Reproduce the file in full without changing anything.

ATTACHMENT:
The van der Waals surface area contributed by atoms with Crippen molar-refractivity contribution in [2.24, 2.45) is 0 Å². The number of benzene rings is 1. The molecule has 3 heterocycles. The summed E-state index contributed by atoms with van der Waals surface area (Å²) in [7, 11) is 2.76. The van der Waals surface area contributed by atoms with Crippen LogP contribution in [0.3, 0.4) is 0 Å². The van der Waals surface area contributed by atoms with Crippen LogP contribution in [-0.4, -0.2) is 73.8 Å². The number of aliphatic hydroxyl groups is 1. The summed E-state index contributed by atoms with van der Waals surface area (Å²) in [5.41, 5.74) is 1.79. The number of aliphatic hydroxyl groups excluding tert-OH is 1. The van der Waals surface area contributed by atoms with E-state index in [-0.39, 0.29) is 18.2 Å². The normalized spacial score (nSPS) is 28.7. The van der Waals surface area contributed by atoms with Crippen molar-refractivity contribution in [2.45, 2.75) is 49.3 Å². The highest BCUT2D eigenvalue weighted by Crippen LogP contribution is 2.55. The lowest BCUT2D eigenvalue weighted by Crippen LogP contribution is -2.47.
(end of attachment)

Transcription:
The van der Waals surface area contributed by atoms with Crippen molar-refractivity contribution in [2.24, 2.45) is 0 Å². The number of benzene rings is 1. The molecule has 3 heterocycles. The summed E-state index contributed by atoms with van der Waals surface area (Å²) in [7, 11) is 2.76. The van der Waals surface area contributed by atoms with Crippen LogP contribution in [0.3, 0.4) is 0 Å². The van der Waals surface area contributed by atoms with Crippen LogP contribution in [-0.4, -0.2) is 73.8 Å². The number of aliphatic hydroxyl groups is 1. The summed E-state index contributed by atoms with van der Waals surface area (Å²) in [5.41, 5.74) is 1.79. The number of aliphatic hydroxyl groups excluding tert-OH is 1. The van der Waals surface area contributed by atoms with E-state index in [-0.39, 0.29) is 18.2 Å². The normalized spacial score (nSPS) is 28.7. The van der Waals surface area contributed by atoms with Crippen molar-refractivity contribution in [2.45, 2.75) is 49.3 Å². The highest BCUT2D eigenvalue weighted by Crippen LogP contribution is 2.55. The lowest BCUT2D eigenvalue weighted by Crippen LogP contribution is -2.47.